Inspired by the Factory America design and limited to only 500 grey vinyl copies, this is remix number three in the Ike Yard run out. The propulsive electronic originals are easily matched by the warm beats of Bandshell, the icy depths of Vessel, the KVB’s post punk and on top of the pile, Powell’s discotheque rubdown.
The motor city is in fine form this month, following up KDJ’s fantastic return to the LP format with this solid set by the legendary Terrence Parker on Planet E. Sitting at the opposite end of the Detroit spectrum to Moody, Terrence has always specialised in a playful, soulful and uplifting brand of house music, perfect for smiling faces and raised arms. On his new LP, the Parker Music Works boss delivers trademark bouncy, piano led cuts (“Finally”, “Hiding In Your Love”) interspersed with sequencer driven techno numbers (“Saved Forever” and “Spiritual Warfare”) which recall the classic sound of UR. As Marshall Jefferson so succinctly put it, “Gotta have house, music, all night long”!
Various Artists Killed By Deathrock Volume 1
In 2007, Sacred Bones’ Caleb Braaten began digging around for long lost, super rare post-punk, death rock and dark goth punk with a view for an eventual compilation. Well here’s the first and it’s a black smoke dive through the dark icy gloom of bands such as Move, Plastic Spoons, Afterimage and Taste Of Decay to name a few.
No Neck Blues Band
A killer release from the No Neck Blues Band archives courtesy of Italy’s Holidays Records. Free form, leaderless excursions into the outer-reaches of group improvisation have been their modus operandi for the past 20 years and this is as good of a place as any to acquaint yourself or add to the collection. Whilst their vaulted live performances are few and far between nowadays, they used to be a regular occurrence in the intimacy of their now defunct Harlem loft space, and it’s from this autonomous zone that these recordings were made. Amorphous sounds, percussive maelstroms, glossolalic incantations – one to blow away the cobwebs.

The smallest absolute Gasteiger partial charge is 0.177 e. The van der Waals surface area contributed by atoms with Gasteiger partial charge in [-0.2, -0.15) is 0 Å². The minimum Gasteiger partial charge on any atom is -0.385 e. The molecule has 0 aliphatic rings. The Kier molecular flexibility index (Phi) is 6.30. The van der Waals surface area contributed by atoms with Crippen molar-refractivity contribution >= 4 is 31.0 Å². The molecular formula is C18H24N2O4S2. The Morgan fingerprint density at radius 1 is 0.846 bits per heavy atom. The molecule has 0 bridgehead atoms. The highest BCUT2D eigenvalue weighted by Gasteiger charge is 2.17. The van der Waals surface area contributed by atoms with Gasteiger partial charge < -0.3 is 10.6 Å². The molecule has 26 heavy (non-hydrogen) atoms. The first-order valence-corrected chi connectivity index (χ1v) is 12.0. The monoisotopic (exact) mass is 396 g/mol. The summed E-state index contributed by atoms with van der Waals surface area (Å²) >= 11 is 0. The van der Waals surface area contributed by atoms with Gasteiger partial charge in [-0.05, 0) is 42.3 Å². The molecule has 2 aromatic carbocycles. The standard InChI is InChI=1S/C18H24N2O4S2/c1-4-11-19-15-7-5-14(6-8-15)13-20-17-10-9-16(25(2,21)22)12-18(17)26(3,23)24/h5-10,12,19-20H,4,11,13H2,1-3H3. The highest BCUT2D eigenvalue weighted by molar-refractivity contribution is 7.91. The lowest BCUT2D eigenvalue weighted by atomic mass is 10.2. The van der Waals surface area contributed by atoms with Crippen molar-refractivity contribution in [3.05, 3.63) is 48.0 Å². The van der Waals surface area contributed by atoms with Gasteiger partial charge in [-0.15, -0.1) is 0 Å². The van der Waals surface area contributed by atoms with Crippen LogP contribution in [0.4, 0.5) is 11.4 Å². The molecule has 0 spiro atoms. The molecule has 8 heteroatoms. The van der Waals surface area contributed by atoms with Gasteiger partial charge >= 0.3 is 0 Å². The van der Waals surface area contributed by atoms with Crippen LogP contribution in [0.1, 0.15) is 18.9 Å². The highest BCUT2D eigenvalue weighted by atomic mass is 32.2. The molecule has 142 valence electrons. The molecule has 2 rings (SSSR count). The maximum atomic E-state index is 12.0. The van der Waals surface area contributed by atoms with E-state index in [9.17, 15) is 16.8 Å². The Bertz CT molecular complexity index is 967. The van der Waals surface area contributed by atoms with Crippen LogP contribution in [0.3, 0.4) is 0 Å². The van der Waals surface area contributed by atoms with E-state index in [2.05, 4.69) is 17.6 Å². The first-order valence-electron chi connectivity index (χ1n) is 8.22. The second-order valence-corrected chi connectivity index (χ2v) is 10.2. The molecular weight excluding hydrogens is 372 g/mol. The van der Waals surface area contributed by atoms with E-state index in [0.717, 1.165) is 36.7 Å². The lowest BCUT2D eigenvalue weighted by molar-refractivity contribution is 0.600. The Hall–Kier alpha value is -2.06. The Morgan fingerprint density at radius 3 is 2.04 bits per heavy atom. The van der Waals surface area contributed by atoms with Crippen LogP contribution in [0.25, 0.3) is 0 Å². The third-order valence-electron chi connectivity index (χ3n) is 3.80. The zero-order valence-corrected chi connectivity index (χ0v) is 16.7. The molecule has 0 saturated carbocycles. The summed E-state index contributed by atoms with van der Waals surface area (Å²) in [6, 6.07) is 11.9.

Pusha T and No Malice are Clipse, two brothers from Virginia Beach. This reissue re-presents their undoubted classic, 2002’s Lord Willin’. Childhood friend Pharrell Williams has a strong presence – as one half of production kingpins The Neptunes, Pharrell chose Lord Willin’ for the first release on their own label, Star Trek Entertainment. So, as well as summing up the very best of Clipse’s drug-heavy modern rap, it’s a manifesto for the all-pervasive Neptunes sound that would launch or re-launch Kelis, Justin Timberlake, Snoop Dogg and Robin Thicke, even. Led by an eccentric array of percussion samples and digital keyboards in hyper-snappy arrangements, it’s ultimately dominated by “Grindin'”, an Erik B & Rakim beat in Neptunes style.
Written up as Darren Cunningham’s final encore as Actress, Ghettoville has all the makings of a grandiose statement, and yet for the much of the first half of the record, it carries a head down, eyes to the floor kind of dejection that would test the resolve of the most calloused fans. The track list seems to give even less away, but like the album, hints at something more to be discovered, a code to be cracked that challenges the listener to treat Ghettoville with the same symbolic value as the existential R.I.P, heavily laden with references to Milton’s Paradise Lost. Given the accompanying ‘suicide note’ (read: press release) and the fact that the deluxe box set (a thing of beauty in its own right) packs Actress’ debut Hazyville in with its conclusive counterpoint Ghettoville, you’d be forgiven for jumping to your own conclusions. When it does raise its eyes from the floor though, the record, like the narrative is shot through with light, beams of sun penetrating the mist and haze of Cunningham’s ruined citadel.